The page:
The world is a small village at the World Telecommunication Conference
Hyderabad International Convention Centre (HICC), the venue for the World Telecommunication Conference is bustling with sights and sounds of the world.
Abuzz with excitement
Walk around the pathway and the air is abuzz with excitement as hundreds of delegates from all around the globe strut along the corridors attending sessions. It's mission telecommunication and creating a global information society as participants share the challenges faced by their countries and exchange view points.
Abba Adamu from Nigeria googled ‘Hyderabad' before landing in the city to have an idea of the place which is hosting the conference.
“I wanted to know all the basic things like the location of Hyderabad, how far it is from UAE, what kind of hotels are available, its culture and also the food,” says Abba Adamu breaking into a smile. As a delegate representing his country, his task is cut out. “The major challenge faced by Nigeria is the vulnerability to the telecom infrastructure. Cyber crime is high and we have to deal with issue of cyber security,” he says.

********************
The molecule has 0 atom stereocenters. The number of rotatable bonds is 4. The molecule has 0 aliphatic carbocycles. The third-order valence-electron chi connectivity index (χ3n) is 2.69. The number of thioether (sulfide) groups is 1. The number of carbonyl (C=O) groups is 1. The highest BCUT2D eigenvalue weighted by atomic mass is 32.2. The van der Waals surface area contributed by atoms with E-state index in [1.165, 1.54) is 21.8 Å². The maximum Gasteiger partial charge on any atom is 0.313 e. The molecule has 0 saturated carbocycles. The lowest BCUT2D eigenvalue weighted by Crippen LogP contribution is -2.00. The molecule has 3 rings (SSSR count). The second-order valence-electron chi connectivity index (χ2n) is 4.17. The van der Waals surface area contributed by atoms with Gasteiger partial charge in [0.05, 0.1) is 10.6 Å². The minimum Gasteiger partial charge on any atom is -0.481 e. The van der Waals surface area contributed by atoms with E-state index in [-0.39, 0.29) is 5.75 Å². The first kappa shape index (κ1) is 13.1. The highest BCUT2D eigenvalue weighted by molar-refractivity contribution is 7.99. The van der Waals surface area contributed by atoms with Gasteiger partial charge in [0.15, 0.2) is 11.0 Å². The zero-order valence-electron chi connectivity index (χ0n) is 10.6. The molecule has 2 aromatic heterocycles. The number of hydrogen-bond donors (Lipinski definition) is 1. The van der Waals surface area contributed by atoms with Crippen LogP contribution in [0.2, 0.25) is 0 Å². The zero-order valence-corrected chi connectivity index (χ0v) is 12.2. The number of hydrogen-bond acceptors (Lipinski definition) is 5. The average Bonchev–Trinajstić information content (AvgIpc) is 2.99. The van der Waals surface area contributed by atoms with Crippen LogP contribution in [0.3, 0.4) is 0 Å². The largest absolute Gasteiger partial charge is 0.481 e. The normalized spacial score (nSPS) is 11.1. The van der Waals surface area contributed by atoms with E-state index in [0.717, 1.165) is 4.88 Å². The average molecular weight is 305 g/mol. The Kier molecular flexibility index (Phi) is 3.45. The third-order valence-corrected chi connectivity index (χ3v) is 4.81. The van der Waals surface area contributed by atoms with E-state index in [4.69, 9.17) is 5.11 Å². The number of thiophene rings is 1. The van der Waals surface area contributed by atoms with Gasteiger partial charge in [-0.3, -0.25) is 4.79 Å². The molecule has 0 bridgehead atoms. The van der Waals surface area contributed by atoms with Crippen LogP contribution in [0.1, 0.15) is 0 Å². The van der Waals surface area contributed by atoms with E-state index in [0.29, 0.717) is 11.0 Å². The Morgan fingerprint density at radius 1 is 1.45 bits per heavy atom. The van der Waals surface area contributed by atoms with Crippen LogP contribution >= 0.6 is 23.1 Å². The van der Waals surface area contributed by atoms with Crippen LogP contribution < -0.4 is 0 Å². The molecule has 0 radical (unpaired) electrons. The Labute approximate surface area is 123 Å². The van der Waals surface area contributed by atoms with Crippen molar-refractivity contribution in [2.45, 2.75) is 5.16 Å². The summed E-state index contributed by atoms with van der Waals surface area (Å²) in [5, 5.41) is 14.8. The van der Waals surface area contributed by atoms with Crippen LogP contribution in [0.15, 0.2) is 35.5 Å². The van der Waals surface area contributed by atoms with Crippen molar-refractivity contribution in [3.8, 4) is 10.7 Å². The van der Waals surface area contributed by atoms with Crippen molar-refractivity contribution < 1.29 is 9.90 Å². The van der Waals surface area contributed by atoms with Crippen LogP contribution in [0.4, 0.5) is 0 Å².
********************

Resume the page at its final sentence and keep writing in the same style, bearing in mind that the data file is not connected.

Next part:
Richard Boidin from France is quite impressed with the way Hyderabad is hosting the conference. “It's a platform to meet people from far off countries whom you might not meet otherwise. One gets a chance to listen, exchange point of views and try to understand the way they are thinking,” he says. France is also launching a connect to school, connect to community programme in partnership with International Telecommunication Union (ITU) to bridge the digital divide. The action plan is to offer a broadband connectivity and equipment to about ten pilot schools in sub-Saharan Africa.
Mokrane Akli of Algeria and Manami Nogawa of Japan are from different sides of the globe. While Manami has been here before, for Mokrane it is an exhilarating experience as he is visiting India for the first time. All that Mokrane knows about India is Mahatama Gandhi. “We admire and salute Mahatma Gandhi for his ideals and principles. He showed that we don't live for ourselves but for the humanity,” he says.